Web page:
Cumbernauld in North Lanarkshire was twice given a Carbuncle Award - a mock compliment for the town deemed to be Scotland's worst - for its drab and ageing town centre.
But eight years and a new shopping centre after its last Carbuncle, the 50s new town has been crowned the winner of Beautiful Scotland's Small City category for the first time.
The town scooped the accolade after judges were impressed with the local community's ongoing commitment to improving their town.
Embarking on a tour of the town, judges visited Greenfaulds Orchard, an area currently in the process of being transferred into a community orchard; Ravenswood Local Nature Reserve, a 17-hectare Site of Importance for Nature Conservation (SINC); Hope Community Garden, a volunteer project operating at Muirfield Community Centre; Cumbernauld House Park, the largest town park in North Lanarkshire; and Cumbernauld Glen, a Scottish Wildlife Trust (SWT) Reserve.
The award was presented at a ceremony in Aberdeen and Adam Smith, vice-chair of Cumbernauld Environmental Society, collected it.
Mr Smith said: "Cumbernauld's Carbuncle Award unfairly branded the whole town as the worst in Scotland when Cumbernauld is really a great place to live.
"Last year Cumbernauld won a Civic Pride Award at the Scottish Design Awards and Sony Pictures Television has recently chosen Cumbernauld to host their new, multi-million pound television studio and production base to support the filming of Outlander, a major television production expected to rival Game of Thrones.
"These are just two of Cumbernauld's many positive achievements which, in conjunction with this Beautiful Scotland award, will hopefully go some way to reversing the negative image which many people have of Cumbernauld.
"The award of this Beautiful Scotland trophy is a fantastic achievement for the town and recognises the numerous hard-working community groups and dedicated individuals who help make Cumbernauld a great place to live, work, and visit."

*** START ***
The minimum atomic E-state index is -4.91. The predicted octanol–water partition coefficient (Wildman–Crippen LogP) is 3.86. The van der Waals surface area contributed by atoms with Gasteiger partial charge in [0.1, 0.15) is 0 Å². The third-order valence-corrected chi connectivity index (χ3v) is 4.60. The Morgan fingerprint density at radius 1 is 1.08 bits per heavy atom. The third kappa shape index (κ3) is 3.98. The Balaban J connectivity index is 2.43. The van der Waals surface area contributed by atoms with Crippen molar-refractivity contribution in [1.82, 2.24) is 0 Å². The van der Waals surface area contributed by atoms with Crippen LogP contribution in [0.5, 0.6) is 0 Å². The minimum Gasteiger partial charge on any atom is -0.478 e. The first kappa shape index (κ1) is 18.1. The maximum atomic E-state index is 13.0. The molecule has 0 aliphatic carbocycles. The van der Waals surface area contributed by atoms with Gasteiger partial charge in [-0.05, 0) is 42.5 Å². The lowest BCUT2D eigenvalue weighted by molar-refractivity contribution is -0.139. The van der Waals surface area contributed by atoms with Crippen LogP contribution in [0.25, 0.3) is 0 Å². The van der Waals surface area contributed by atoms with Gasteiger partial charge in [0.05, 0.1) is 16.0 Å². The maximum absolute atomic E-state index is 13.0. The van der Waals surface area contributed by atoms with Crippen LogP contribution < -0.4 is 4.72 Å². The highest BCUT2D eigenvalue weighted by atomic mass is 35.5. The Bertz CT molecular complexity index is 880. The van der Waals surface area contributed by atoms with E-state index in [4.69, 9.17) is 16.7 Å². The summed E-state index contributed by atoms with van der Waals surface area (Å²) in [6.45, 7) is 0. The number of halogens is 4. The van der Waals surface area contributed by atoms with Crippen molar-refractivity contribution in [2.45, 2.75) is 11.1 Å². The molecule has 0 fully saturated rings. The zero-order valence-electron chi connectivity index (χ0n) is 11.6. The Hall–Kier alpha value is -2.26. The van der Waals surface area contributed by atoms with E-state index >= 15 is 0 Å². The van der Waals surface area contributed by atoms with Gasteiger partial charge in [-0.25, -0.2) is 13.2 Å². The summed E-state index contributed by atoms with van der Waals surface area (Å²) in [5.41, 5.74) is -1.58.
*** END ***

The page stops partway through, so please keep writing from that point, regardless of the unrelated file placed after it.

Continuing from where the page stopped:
The Beautiful Scotland judges said: "Cumbernauld's reputation is rather unfairly based on the old shopping centre but, thanks to the work of Cumbernauld in Bloom and associated organisations working hard, the undoubted beautiful surroundings will come to the fore.
"The open spaces and mature woodland, as well as wetland habitats, make Cumbernauld a haven for wildlife of all types."
Cumbernauld, with a population of 49,600, is the eighth most populous settlement in Scotland and the largest in North Lanarkshire.
Its name comes from the Scots Gaelic comar nan allt, meaning "meeting of the streams".
It was created in 1956 under the post-war Clyde Valley Regional Plan as an overspill for Glasgow, and its "daring megastructure architecture" initially won praise.
It was the location for the 1981 film Gregory's Girl, and is forever associated by many with its TV advert which repeatedly asked, "What's it called? Cumbernauld".
But by 2002 it had been voted worst town in Scotland and it won its Carbuncles - Urban Realm's "Plook on a Plinth" - in both 2001 and 2005. Its town centre was described "a rabbit warren on stilts" and "soulless and inaccessible, something like Eastern Europe before the wall came down".
Beautiful Scotland is a competition run by the independent charity Keep Scotland Beautiful, in partnership with the Royal Horticultural Society.